If you asked 10 golfers what they would love to add to their game, 8 would say “add a few yards to my drive”. The other 2 (the smart ones) would ask for a better short game. These 2 guys would probably beat you, but that’s neither here nor there. It’s fun to hit the ball a long way and everyone wants to do it. There’s a good reason players like Bubba Watson and John Daly are super popular. And with the way the professional game is headed we now see many more bombers than control players. Now you probably won’t be able to crack the 300 yard mark but you can add a few yards to drive. Here are 3 things that are easy to work on and will make a difference in what club you have left into the green:
Check Your Ball Position
Ball position is huge from a distance standpoint. It affects how solid you hit the ball and also affects how the ball launches off the driver. Both of these are important in producing maximum distance. A golf ball positioned too far back in the stance it will tend to launch too low and it will be easier to hit the ball high on the clubface. A ball positioned too far forward will it easier to hit the ball low on the clubface. The optimal ball position for a driver should be the even with the outside of your left (front) shoulder. The left armpit area is the bottom of the swing and positioning the ball slightly in front of that ensures contact is made as driver starts to work up. You want to make contact slightly on the upswing with the driver. This provides the best opportunity to make solid contact and launch the ball in the air. To check your ball position use a golf club or an alignment stick and place it on the ground perpendicular to your target. Position it inside of your left foot and you’ll get a good visual of where the golf ball sits in relation to your shoulder.
Flare Your Back Foot
A good way to add swing speed is to create more body rotation on the backswing. The more you rotate the longer the swing arc becomes and more speed is created. Unfortunately most golfers lack flexibility which is a big key to rotating. A good way to make up for this is by flaring or pointing your feet out. When you flare the feet it allows for more movement in the hips. With more range of motion in the hips you will be able to turn more on the backswing. Setup with your normal stance and give your right (back) foot about a 10 degree turn away from the target. This may close your stance slightly which is OK. Now take some practice swings and focus on rotating the shoulders behind the ball. You will find with the flared foot that your hips have more room to turn and thus your shoulders will have more room to turn.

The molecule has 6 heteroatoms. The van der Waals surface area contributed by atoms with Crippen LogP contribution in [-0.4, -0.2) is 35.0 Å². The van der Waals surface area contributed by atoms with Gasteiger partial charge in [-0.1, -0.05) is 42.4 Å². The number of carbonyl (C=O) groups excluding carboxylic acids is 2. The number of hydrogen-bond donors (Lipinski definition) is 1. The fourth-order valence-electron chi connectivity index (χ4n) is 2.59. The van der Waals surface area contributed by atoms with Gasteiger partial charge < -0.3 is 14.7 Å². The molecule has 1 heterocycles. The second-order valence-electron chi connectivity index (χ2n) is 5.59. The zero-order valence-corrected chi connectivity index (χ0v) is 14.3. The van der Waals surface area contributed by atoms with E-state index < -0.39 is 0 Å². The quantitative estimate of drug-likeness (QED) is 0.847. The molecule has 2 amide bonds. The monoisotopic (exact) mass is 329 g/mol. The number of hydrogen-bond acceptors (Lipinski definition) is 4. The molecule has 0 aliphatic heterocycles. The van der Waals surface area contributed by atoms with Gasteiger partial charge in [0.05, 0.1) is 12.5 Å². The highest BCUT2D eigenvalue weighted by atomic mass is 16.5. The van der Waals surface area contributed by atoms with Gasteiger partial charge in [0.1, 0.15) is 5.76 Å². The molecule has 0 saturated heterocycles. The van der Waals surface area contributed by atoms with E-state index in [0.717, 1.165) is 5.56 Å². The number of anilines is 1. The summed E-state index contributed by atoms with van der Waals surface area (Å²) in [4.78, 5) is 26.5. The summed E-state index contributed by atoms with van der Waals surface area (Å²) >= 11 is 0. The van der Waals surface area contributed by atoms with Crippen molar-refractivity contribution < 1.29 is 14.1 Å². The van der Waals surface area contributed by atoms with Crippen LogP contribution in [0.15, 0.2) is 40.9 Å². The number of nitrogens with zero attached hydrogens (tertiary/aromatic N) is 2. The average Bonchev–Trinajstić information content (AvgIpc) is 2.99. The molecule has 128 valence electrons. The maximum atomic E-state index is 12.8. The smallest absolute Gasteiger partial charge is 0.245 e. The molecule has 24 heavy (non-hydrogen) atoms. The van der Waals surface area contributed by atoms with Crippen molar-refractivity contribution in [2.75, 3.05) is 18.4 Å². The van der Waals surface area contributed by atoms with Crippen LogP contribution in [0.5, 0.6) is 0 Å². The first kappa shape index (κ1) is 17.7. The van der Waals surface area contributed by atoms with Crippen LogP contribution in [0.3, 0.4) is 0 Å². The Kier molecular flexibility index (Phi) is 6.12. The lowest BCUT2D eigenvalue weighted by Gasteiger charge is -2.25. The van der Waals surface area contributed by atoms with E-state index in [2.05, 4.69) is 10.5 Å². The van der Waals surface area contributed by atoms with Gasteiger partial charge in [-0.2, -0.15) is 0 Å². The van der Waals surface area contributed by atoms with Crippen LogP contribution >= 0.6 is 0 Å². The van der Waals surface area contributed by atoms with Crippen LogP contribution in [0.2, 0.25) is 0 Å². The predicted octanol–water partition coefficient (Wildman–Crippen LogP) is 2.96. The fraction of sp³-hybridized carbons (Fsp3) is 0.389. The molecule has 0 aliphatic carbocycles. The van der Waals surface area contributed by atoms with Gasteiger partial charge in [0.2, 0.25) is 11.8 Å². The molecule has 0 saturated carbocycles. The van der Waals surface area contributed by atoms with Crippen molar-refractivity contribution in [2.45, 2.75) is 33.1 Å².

Slow Down the Backswing
Players who create power gradually build that power during the swing and then have the maximum power delivered at the golf ball. You see good examples of this with players like Gary Woodland and Bubba Watson with their slower takeaways and rips through the ball. A lot of amateur golfers think in order to swing faster they need to swing quicker. This is not usually the case and can lead to problems such as poor timing and a disconnected golf swing. If you really want to hit it further, slow down the backswing. Feel the hands, arms, and club move away at a more deliberate pace. This will allow the power to build gradually throughout the swing and will lead to better tempo and connection. When you do this you will feel the golf club working up to the top of the swing and will feel the maximum velocity as the club approaches the ball. If a few extra yards would help your golf game, try these tips the next time you make it to the range. You’ll see an increase in clubhead speed and an increase in distance.
Clay Hood is a PGA Golf Professional and Co-Founder/Marketing Director for Precision Pro Golf. Clay can be reached at email@example.com/.